Curtiss F4C

The Curtiss F4C was a version of the Navy TS-1 scout that used an aluminium frame in place of the wooden frame on the earlier aircraft. The TS-1 was a small scout aircraft designed in 1921-22 for service on the carrier USS Langley. It had a slightly unusual design, with the lower and upper wings both separated from the fuselage by a gap, a fuel tank in the lower wing centre section and diagonal wing struts. The F4C retained the equal span non-staggered wings of the TS-1 and the Lawrence J-1 air cooled radial engine.

Navy TS-1 of VF-1, USS Langley (CV-1), 1923
Navy TS-1 of VF-1,
USS Langley (CV-1), 1923

Curtiss produced most of the TS-1s, and so when the Navy decided to test out a metal framed version Curtiss was the logical choice to produce it. The F4C was designed by Charles Ward Hall, and the aircraft is sometimes known as the Curtiss-Hall F4C-1. Hall made a number of changes to the basic design, including raising the lower wing to the bottom of the fuselage. The fuselage was built around a dural tube framework, while the wings had tubular spars and stamped dural ribs. Both fuselage and wings were fabric covered.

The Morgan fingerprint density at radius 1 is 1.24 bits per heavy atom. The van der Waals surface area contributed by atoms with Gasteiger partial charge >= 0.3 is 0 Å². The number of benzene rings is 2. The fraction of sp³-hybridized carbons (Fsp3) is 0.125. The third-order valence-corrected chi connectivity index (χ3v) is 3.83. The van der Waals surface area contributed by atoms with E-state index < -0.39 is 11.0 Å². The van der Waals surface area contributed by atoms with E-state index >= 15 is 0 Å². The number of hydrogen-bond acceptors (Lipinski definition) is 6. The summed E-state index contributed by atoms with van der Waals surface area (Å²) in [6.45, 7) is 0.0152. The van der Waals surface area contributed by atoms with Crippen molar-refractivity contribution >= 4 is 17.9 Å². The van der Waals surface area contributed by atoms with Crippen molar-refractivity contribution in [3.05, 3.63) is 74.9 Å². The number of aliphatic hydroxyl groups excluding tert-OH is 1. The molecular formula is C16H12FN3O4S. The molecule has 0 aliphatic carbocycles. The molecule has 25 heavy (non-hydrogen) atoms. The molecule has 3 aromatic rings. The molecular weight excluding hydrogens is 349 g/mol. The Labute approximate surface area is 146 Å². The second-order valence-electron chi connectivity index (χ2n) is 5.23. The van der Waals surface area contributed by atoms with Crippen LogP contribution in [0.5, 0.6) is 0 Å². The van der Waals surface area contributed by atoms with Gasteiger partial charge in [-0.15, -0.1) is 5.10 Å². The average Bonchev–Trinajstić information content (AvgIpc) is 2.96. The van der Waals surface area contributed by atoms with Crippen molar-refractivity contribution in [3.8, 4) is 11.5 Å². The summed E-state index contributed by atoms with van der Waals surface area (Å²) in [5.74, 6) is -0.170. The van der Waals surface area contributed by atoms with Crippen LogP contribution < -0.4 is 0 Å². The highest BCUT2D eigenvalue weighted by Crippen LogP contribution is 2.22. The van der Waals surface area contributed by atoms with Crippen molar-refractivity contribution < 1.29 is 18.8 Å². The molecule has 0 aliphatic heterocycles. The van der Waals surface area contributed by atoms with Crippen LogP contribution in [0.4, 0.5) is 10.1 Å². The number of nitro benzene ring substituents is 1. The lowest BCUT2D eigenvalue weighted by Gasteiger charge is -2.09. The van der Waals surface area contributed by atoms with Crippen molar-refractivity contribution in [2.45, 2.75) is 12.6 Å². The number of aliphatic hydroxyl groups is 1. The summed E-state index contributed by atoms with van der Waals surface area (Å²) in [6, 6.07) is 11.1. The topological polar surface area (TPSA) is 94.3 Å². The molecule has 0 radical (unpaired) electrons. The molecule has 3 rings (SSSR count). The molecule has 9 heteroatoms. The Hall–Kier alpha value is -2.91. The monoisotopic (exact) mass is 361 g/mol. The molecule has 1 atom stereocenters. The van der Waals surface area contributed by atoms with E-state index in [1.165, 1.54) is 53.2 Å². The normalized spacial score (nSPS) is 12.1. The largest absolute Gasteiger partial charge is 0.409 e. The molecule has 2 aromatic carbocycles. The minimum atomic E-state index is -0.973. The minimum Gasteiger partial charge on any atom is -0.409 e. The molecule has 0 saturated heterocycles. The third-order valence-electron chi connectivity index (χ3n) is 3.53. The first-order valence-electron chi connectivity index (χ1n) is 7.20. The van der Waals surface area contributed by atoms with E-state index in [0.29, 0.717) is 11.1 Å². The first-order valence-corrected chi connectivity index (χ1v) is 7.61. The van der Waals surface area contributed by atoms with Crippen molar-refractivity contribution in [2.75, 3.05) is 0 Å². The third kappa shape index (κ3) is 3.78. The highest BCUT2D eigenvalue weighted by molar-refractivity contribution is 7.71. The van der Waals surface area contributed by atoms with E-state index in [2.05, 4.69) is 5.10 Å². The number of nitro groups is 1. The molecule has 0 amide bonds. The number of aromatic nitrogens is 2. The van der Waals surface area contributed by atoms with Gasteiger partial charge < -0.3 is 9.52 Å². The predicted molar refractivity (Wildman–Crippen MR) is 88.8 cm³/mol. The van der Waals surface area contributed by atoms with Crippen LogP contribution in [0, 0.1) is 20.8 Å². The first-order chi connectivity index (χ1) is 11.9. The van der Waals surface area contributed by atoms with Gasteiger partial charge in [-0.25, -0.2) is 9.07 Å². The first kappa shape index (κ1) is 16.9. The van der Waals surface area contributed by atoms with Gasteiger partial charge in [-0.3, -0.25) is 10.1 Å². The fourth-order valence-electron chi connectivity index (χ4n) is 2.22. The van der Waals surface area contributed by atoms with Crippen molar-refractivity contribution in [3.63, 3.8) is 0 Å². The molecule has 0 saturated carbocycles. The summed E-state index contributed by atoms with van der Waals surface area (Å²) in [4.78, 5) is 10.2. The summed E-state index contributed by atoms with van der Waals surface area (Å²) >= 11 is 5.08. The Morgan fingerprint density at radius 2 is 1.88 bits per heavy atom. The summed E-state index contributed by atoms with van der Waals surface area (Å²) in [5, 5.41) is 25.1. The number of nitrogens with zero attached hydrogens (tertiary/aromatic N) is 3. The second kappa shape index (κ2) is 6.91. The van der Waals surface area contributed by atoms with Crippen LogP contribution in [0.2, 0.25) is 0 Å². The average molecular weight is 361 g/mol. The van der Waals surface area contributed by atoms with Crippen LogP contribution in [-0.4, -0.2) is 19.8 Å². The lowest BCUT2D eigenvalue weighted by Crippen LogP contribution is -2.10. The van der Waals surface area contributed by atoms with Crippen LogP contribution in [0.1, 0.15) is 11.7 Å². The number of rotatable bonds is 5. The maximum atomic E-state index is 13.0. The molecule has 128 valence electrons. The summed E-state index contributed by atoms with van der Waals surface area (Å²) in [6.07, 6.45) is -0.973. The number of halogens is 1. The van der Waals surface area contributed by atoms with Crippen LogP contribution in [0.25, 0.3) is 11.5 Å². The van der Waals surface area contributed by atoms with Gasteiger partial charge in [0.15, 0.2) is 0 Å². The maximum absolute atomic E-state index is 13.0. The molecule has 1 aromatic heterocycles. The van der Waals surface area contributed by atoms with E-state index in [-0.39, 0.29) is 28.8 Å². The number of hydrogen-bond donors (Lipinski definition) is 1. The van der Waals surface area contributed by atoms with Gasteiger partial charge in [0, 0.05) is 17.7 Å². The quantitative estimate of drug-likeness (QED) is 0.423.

The first F4C made its maiden flight on 4 September 1924. Two F4Cs were built, and their performance was comparable to the wooden TS-1. However it was slower than the Curtiss PW-8 and related P-1 Hawk, and so the Navy decided to stop development of the F4C and instead order their own Hawks, starting with the Curtiss F6C Hawk.

Despite its higher number this was the first Curtiss fighter under the US Navy type/ manufacturer system. Numbers one to three were allocated to Navy racing aircraft that were given fighter as well as racer designations (CR/ CF, R2C/ F2C and R3C/ F3C). The next Curtiss fighter would be the F6C, 5 having been skipped because of the large number of Curtiss F-5L flying boats that were still in service in the 1920s.

Engine: Lawrence J-1/ Wright J-3 radial engine
Power: 200hp
Crew: 1
Span: 25ft 0in
Length: 18ft 4in
Height: 8ft 4.5in
Empty weight: 1,029lb
Maximum take-off weight: 1,703lb
Max speed: 125mph
Climb Rate: 3.9 mines to 5,000ft
Service ceiling: 19,900ft
Range: 470 miles
Armament: Two .30in machine guns

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How to cite this article: Rickard, J (5 February 2013), Curtiss F4C , http://www.historyofwar.org/articles/weapons_curtiss_F4C.html

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